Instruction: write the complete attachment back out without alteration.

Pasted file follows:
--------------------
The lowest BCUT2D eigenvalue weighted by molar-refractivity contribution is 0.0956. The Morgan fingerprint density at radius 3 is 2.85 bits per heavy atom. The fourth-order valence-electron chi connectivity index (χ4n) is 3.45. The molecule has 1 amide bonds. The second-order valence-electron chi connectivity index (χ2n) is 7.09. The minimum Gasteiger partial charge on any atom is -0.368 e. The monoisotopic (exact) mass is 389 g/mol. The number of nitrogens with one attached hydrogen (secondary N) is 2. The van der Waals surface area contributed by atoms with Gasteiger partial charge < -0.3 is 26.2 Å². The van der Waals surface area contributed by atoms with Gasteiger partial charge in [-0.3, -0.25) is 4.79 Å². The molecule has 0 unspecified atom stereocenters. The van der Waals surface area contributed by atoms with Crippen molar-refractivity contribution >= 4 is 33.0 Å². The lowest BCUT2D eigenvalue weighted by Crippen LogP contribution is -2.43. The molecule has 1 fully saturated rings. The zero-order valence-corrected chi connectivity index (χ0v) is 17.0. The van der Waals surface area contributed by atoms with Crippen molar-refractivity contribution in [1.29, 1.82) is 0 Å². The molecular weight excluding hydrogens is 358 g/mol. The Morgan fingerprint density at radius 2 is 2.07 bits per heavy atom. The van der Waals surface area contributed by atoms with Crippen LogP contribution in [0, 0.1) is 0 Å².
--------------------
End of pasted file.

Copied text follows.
The lowest BCUT2D eigenvalue weighted by molar-refractivity contribution is 0.0956. The Morgan fingerprint density at radius 3 is 2.85 bits per heavy atom. The fourth-order valence-electron chi connectivity index (χ4n) is 3.45. The molecule has 1 amide bonds. The second-order valence-electron chi connectivity index (χ2n) is 7.09. The minimum Gasteiger partial charge on any atom is -0.368 e. The monoisotopic (exact) mass is 389 g/mol. The number of nitrogens with one attached hydrogen (secondary N) is 2. The van der Waals surface area contributed by atoms with Gasteiger partial charge < -0.3 is 26.2 Å². The van der Waals surface area contributed by atoms with Gasteiger partial charge in [-0.3, -0.25) is 4.79 Å². The molecule has 0 unspecified atom stereocenters. The van der Waals surface area contributed by atoms with Crippen molar-refractivity contribution >= 4 is 33.0 Å². The lowest BCUT2D eigenvalue weighted by Crippen LogP contribution is -2.43. The molecule has 1 fully saturated rings. The zero-order valence-corrected chi connectivity index (χ0v) is 17.0. The van der Waals surface area contributed by atoms with Crippen molar-refractivity contribution in [1.29, 1.82) is 0 Å². The molecular weight excluding hydrogens is 358 g/mol. The Morgan fingerprint density at radius 2 is 2.07 bits per heavy atom. The van der Waals surface area contributed by atoms with Crippen LogP contribution in [0, 0.1) is 0 Å².